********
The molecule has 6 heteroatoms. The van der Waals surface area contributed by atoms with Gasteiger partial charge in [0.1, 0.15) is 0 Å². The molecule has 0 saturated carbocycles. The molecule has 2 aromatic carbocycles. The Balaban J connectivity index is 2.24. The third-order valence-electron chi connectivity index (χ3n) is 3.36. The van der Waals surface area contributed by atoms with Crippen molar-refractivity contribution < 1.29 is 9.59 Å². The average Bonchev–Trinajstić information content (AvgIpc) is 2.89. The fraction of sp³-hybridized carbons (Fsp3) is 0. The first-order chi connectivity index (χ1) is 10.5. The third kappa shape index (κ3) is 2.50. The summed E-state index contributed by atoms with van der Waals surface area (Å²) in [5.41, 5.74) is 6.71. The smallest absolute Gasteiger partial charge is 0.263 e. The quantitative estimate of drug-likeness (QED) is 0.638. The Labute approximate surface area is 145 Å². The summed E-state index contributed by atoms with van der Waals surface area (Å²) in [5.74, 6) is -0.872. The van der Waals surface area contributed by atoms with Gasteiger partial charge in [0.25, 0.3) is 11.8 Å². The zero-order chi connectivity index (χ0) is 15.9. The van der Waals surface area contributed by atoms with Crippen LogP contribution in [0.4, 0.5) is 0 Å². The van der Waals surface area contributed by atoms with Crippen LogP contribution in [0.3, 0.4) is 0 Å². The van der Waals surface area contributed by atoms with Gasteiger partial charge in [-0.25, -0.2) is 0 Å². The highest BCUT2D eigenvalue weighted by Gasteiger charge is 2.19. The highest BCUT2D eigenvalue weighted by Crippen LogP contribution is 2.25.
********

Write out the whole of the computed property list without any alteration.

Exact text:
The molecule has 6 heteroatoms. The van der Waals surface area contributed by atoms with Gasteiger partial charge in [0.1, 0.15) is 0 Å². The molecule has 0 saturated carbocycles. The molecule has 2 aromatic carbocycles. The Balaban J connectivity index is 2.24. The third-order valence-electron chi connectivity index (χ3n) is 3.36. The van der Waals surface area contributed by atoms with Crippen molar-refractivity contribution < 1.29 is 9.59 Å². The average Bonchev–Trinajstić information content (AvgIpc) is 2.89. The fraction of sp³-hybridized carbons (Fsp3) is 0. The first-order chi connectivity index (χ1) is 10.5. The third kappa shape index (κ3) is 2.50. The summed E-state index contributed by atoms with van der Waals surface area (Å²) in [5.41, 5.74) is 6.71. The smallest absolute Gasteiger partial charge is 0.263 e. The quantitative estimate of drug-likeness (QED) is 0.638. The Labute approximate surface area is 145 Å². The summed E-state index contributed by atoms with van der Waals surface area (Å²) in [5.74, 6) is -0.872. The van der Waals surface area contributed by atoms with Gasteiger partial charge in [0.25, 0.3) is 11.8 Å². The zero-order chi connectivity index (χ0) is 15.9. The van der Waals surface area contributed by atoms with Crippen LogP contribution in [0.4, 0.5) is 0 Å². The van der Waals surface area contributed by atoms with Crippen LogP contribution in [0.3, 0.4) is 0 Å². The van der Waals surface area contributed by atoms with Gasteiger partial charge in [-0.25, -0.2) is 0 Å². The highest BCUT2D eigenvalue weighted by Gasteiger charge is 2.19. The highest BCUT2D eigenvalue weighted by Crippen LogP contribution is 2.25.